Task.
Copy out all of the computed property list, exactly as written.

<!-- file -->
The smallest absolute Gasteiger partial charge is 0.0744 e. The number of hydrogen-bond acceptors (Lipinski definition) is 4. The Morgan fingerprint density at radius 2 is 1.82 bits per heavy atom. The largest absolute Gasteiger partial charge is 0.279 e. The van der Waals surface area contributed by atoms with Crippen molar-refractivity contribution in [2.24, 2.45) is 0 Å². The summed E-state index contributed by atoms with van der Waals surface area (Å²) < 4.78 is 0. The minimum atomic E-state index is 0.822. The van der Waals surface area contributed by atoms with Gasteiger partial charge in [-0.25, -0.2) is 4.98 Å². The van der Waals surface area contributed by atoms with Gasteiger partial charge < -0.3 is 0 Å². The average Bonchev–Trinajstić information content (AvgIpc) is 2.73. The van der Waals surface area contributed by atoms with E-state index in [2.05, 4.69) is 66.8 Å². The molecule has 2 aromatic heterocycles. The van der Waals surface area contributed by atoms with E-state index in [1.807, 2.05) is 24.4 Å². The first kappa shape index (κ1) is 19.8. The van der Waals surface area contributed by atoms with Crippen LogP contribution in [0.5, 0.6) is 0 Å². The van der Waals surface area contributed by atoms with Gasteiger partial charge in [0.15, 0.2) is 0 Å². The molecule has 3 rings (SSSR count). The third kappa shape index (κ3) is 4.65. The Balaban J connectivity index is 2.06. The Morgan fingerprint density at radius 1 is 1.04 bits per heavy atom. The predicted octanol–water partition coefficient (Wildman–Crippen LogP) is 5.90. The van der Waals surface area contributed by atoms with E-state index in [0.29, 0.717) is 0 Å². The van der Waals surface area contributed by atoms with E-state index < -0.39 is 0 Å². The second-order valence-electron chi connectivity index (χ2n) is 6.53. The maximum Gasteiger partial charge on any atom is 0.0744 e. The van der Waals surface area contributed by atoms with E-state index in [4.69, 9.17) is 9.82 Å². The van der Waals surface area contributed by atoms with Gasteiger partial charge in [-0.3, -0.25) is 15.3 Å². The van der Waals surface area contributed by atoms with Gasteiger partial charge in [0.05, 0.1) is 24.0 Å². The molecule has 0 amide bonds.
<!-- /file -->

The smallest absolute Gasteiger partial charge is 0.0744 e. The number of hydrogen-bond acceptors (Lipinski definition) is 4. The Morgan fingerprint density at radius 2 is 1.82 bits per heavy atom. The largest absolute Gasteiger partial charge is 0.279 e. The van der Waals surface area contributed by atoms with Crippen molar-refractivity contribution in [2.24, 2.45) is 0 Å². The summed E-state index contributed by atoms with van der Waals surface area (Å²) < 4.78 is 0. The minimum atomic E-state index is 0.822. The van der Waals surface area contributed by atoms with Gasteiger partial charge in [-0.25, -0.2) is 4.98 Å². The van der Waals surface area contributed by atoms with Gasteiger partial charge < -0.3 is 0 Å². The average Bonchev–Trinajstić information content (AvgIpc) is 2.73. The van der Waals surface area contributed by atoms with E-state index in [2.05, 4.69) is 66.8 Å². The molecule has 2 aromatic heterocycles. The van der Waals surface area contributed by atoms with E-state index in [1.807, 2.05) is 24.4 Å². The first kappa shape index (κ1) is 19.8. The van der Waals surface area contributed by atoms with Crippen LogP contribution in [0.5, 0.6) is 0 Å². The van der Waals surface area contributed by atoms with Gasteiger partial charge in [0.15, 0.2) is 0 Å². The molecule has 3 rings (SSSR count). The third kappa shape index (κ3) is 4.65. The Balaban J connectivity index is 2.06. The Morgan fingerprint density at radius 1 is 1.04 bits per heavy atom. The predicted octanol–water partition coefficient (Wildman–Crippen LogP) is 5.90. The van der Waals surface area contributed by atoms with E-state index in [0.29, 0.717) is 0 Å². The van der Waals surface area contributed by atoms with E-state index < -0.39 is 0 Å². The second-order valence-electron chi connectivity index (χ2n) is 6.53. The maximum Gasteiger partial charge on any atom is 0.0744 e. The van der Waals surface area contributed by atoms with E-state index in [4.69, 9.17) is 9.82 Å². The van der Waals surface area contributed by atoms with Gasteiger partial charge in [-0.3, -0.25) is 15.3 Å². The van der Waals surface area contributed by atoms with Gasteiger partial charge in [0.05, 0.1) is 24.0 Å². The molecule has 0 amide bonds.